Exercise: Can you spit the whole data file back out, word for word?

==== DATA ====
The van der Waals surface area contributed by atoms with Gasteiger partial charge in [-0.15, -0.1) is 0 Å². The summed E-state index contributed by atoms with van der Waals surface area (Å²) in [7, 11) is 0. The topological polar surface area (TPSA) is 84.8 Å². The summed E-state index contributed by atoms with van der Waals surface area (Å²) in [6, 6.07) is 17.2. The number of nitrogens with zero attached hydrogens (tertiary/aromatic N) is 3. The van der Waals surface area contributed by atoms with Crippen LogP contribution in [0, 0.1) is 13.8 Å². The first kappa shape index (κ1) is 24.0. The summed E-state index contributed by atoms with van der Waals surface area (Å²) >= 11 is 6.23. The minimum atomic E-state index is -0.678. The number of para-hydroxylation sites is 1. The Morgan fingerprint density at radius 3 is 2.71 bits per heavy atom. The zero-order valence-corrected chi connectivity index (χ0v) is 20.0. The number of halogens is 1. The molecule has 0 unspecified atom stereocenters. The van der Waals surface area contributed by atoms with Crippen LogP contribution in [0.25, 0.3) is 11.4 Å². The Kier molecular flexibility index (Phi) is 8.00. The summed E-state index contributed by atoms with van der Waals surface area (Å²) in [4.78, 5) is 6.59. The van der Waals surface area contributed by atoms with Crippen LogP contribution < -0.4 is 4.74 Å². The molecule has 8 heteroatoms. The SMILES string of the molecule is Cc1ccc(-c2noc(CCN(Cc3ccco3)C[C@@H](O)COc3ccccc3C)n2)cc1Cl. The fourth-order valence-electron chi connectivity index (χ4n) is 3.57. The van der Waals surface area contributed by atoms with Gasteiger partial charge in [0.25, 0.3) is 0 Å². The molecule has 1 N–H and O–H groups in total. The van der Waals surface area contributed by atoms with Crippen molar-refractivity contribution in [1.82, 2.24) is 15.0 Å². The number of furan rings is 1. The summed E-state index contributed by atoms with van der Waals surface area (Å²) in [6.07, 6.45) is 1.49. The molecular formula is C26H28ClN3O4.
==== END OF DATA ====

The van der Waals surface area contributed by atoms with Gasteiger partial charge in [-0.15, -0.1) is 0 Å². The summed E-state index contributed by atoms with van der Waals surface area (Å²) in [7, 11) is 0. The topological polar surface area (TPSA) is 84.8 Å². The summed E-state index contributed by atoms with van der Waals surface area (Å²) in [6, 6.07) is 17.2. The number of nitrogens with zero attached hydrogens (tertiary/aromatic N) is 3. The van der Waals surface area contributed by atoms with Crippen LogP contribution in [0, 0.1) is 13.8 Å². The first kappa shape index (κ1) is 24.0. The summed E-state index contributed by atoms with van der Waals surface area (Å²) >= 11 is 6.23. The minimum atomic E-state index is -0.678. The number of para-hydroxylation sites is 1. The Morgan fingerprint density at radius 3 is 2.71 bits per heavy atom. The zero-order valence-corrected chi connectivity index (χ0v) is 20.0. The number of halogens is 1. The molecule has 0 unspecified atom stereocenters. The van der Waals surface area contributed by atoms with Crippen LogP contribution in [0.25, 0.3) is 11.4 Å². The Kier molecular flexibility index (Phi) is 8.00. The summed E-state index contributed by atoms with van der Waals surface area (Å²) in [4.78, 5) is 6.59. The van der Waals surface area contributed by atoms with Crippen LogP contribution < -0.4 is 4.74 Å². The molecule has 8 heteroatoms. The SMILES string of the molecule is Cc1ccc(-c2noc(CCN(Cc3ccco3)C[C@@H](O)COc3ccccc3C)n2)cc1Cl. The fourth-order valence-electron chi connectivity index (χ4n) is 3.57. The van der Waals surface area contributed by atoms with Gasteiger partial charge in [0.25, 0.3) is 0 Å². The molecule has 1 N–H and O–H groups in total. The van der Waals surface area contributed by atoms with Crippen molar-refractivity contribution in [1.82, 2.24) is 15.0 Å². The number of furan rings is 1. The summed E-state index contributed by atoms with van der Waals surface area (Å²) in [6.07, 6.45) is 1.49. The molecular formula is C26H28ClN3O4.